Sony α290 spot exposure measurement design flaw

Hello together,
yesterday I stumbled upon a (in my opinion) heavy design flaw of the Sony α290 DSLR camera. The camera has nine auto-focus fields in total, see the illustration below:

Viewfinder Sony Alpha 290

Viewfinder Sony α290

Within the options menu of the camera, you have the possibility to select a specific auto-focus field. This allows you to focus a specific point, e.g. when composing a picture and your motif is not in the center of the picture. When choosing a spot auto-focus field, the selected auto-focus field is illuminated during the focus process, see the illustration below:

Spot Autofocus

Spot auto-focus

So far, so good. You also have the possibility to select spot measurement for your exposure. This allows you to measure the correct exposure for one specific spot. This spot is not shown in the viewfinder. For illustration purposes, I’ve drawn the spot that is measured in light green, see illustration the below:

Spot exposure measurement

Spot exposure measurement

Maybe you already get the point… If you combine the spot auto-focus and the spot exposure management, your viewfinder would look like illustrated below:

Spot autofocus and spot exposure

Spot auto-focus and spot exposure

The problem that now occurs: You focus on a specific part of the picture, but the exposure is always measured in the center. In the best case, you have a homogeneous motif with consistent light. You focus on the right spot, and the picture is still properly exposed.

Worst case, and I think that this is also the most common case, you focus on the right spot, but the exposure of the picture is messed up. Yesterday I made a picture of a heron that was stalking around a nearby creek. I used the settings described above (spot auto-focus and spot exposure measurement) and got the following result:

Stalking heron

Stalking heron

I focused on the head of the heron, using the auto-focus point on the middle left. The exposure of the background is OK, although a bit dark (Damn, just noticed that I had exposure correction still set to -0,7 EV from another shot!). But the heron is displayed in dark grey. For me this ruins the picture, as the heron should have been the main motif. Even though I have the raw picture data, it is hard to correct wrong exposures in Photoshop without drawbacks (e.g. increased noise) to other parts of the picture.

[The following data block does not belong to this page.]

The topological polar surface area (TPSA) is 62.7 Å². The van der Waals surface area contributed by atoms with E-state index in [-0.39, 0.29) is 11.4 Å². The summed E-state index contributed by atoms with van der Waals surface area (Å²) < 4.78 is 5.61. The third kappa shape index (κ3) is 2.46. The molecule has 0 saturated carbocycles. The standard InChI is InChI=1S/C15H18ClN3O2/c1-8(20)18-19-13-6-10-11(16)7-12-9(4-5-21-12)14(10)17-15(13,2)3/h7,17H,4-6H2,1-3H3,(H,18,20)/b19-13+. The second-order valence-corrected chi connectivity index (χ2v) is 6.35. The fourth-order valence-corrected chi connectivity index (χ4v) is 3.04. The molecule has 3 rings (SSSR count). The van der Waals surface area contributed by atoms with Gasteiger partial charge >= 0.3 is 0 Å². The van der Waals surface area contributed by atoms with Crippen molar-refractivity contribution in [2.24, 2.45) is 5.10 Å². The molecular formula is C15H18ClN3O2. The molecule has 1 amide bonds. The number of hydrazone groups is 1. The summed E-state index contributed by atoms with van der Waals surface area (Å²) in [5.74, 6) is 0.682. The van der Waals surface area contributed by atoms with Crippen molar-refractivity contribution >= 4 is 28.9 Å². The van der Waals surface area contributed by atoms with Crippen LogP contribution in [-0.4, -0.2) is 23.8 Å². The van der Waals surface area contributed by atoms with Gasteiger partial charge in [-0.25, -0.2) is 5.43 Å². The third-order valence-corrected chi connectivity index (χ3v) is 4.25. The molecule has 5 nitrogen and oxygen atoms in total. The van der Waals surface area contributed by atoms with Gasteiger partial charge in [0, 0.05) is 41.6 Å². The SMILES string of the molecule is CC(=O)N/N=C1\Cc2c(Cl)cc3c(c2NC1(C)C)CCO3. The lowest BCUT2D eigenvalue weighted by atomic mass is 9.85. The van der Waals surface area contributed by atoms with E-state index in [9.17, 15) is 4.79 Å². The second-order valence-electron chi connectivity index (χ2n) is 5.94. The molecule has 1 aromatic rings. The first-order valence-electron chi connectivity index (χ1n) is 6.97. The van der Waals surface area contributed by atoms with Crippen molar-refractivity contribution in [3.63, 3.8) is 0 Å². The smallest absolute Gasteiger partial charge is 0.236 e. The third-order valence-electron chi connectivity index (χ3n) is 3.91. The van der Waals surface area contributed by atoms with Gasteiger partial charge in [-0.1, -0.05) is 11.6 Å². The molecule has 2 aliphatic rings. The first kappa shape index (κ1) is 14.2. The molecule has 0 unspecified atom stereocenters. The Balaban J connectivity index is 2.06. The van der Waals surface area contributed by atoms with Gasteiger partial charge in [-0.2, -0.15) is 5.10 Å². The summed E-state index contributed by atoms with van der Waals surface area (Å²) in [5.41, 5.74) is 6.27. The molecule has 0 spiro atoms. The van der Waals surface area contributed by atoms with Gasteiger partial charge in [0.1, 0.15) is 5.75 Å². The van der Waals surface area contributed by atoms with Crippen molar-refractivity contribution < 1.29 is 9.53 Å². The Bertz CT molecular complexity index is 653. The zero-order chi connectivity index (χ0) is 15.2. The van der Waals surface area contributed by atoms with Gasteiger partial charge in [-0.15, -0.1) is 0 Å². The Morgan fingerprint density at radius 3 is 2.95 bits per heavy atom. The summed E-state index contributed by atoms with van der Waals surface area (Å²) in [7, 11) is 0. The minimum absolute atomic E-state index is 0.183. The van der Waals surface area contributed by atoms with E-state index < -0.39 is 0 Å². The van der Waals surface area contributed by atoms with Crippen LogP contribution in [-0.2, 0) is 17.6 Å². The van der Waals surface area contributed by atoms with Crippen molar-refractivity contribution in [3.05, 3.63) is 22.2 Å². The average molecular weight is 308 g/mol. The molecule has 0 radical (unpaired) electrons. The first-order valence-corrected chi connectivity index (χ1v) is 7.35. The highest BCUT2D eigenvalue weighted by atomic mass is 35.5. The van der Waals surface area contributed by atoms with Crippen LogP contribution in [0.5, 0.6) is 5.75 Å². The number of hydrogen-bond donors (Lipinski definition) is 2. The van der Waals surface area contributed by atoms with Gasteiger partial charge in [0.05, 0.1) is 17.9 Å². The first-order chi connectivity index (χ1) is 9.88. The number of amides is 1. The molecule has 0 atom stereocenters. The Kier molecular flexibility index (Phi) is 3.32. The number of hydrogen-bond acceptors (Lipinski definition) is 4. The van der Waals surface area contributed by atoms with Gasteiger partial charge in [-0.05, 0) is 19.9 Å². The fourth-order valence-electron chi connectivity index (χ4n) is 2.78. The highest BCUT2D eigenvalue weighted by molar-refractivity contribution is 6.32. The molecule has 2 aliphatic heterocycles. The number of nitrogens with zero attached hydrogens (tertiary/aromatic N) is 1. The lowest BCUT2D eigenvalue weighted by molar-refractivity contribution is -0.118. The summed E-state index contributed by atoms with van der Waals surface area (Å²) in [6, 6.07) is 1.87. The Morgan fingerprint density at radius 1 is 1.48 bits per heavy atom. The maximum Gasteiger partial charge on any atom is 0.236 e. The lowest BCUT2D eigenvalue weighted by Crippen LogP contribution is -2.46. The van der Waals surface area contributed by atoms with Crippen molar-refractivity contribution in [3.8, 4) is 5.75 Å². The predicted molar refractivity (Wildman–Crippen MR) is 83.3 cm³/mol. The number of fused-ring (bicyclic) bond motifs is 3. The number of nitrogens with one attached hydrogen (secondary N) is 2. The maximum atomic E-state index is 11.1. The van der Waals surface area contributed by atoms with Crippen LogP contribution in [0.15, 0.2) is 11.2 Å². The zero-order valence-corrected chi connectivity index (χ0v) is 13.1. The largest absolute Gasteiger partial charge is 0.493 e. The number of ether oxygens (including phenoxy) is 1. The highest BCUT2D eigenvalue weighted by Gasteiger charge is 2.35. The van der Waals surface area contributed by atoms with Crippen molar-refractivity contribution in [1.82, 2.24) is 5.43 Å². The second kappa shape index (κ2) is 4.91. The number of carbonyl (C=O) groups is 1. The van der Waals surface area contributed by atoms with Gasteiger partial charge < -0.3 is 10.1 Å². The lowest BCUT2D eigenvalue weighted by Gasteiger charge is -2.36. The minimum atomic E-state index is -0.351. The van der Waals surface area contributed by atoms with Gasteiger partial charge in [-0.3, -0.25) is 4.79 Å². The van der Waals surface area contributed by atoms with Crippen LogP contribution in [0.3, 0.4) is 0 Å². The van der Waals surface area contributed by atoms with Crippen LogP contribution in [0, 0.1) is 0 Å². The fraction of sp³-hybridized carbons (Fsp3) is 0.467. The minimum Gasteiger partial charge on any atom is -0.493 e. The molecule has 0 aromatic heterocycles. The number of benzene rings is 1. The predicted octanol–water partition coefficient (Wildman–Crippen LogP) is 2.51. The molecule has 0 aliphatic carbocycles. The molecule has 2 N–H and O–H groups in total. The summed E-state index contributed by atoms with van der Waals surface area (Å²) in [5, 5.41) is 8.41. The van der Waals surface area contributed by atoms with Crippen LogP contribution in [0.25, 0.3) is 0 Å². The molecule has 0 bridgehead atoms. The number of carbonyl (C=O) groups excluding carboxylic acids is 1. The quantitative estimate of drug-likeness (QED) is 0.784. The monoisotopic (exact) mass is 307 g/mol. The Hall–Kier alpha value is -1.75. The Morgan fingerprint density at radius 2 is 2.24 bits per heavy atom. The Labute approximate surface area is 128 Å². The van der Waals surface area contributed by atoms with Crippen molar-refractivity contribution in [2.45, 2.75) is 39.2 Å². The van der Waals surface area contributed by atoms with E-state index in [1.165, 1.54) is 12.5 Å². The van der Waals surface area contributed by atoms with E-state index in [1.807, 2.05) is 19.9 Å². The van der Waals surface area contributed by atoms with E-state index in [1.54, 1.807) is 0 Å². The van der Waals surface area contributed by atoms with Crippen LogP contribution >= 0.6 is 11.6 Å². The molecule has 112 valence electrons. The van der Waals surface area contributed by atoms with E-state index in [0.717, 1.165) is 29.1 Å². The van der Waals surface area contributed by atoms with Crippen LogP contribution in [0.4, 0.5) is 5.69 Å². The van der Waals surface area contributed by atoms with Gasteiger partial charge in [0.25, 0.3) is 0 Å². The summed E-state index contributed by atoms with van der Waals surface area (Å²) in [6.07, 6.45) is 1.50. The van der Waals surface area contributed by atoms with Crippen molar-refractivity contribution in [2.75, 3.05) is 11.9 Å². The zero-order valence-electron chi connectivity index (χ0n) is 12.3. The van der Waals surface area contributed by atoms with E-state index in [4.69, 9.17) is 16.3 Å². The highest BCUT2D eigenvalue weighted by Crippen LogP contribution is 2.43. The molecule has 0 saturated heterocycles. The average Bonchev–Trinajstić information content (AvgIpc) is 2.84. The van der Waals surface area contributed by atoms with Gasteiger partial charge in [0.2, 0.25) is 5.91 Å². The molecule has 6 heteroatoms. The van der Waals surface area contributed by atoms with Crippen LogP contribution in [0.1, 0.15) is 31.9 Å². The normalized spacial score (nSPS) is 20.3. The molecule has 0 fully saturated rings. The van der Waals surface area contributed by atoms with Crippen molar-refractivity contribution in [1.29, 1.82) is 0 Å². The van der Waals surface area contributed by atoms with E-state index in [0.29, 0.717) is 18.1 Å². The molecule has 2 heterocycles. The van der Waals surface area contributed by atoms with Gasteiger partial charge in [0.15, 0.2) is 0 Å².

I would have expected that the exposure measurement spot is synchronized with the auto-focus spot. This way, it is not possible to properly expose a picture when you are not using the center auto-focus spot. There are several possibilities to solve this, ordered in decreasing recommendation:

  1. Use the spot exposure measurement to measure the required exposure and use the values for the manual camera mode. This method allows you to use specific auto-focus spots without worrying about wrong exposure or wrong focus. This method probably offers the best picture quality, but comes with the drawback that more steps are required to take the shot. Depending on the motif (e.g. animals), these additional steps kill your picture.
  2. Always use the center auto-focus spot when using the spot exposure measurement. After pushing the trigger half way down, arrange the picture the way you like it in the viewfinder. The problem with this method is that I have heard this may cause problems. The camera focuses the spot you are currently looking on. Changing your view angle by composing the picture now may change the viewing distance to the spot you were looking. This can lead to a wrong picture focus and blurry pictures. I don’t know how severe this is, but I’ve read you should use the correct auto-focus fields whenever possible.
  3. Don’t use spot exposure measurement at all. There are two alternative settings to use for exposure management: multi segment and center weighted. Multi segment calculates the average value of the whole picture. Center weighted is a mix between spot and multi segment – it calculates the exposure similar to multi segment, but the exposure in the middle of the picture is taken into account more than the edges of the picture.

The best solution however would be to synchronize the exposure measurement with the auto-focus spot.

I have experience with the Sony α290 system only and I’d like to know if Nikon/Canon/other systems suffer the same problem. It would be great if you would share your experience with me!

Kind regards and successful picture-shooting,

Seeräuber

Disclaimer: The viewfinder picture was copied from the official Sony α290 manual. I made minor edits for illustration purposes in the pictures above. All copyrights belong to their respective owners.

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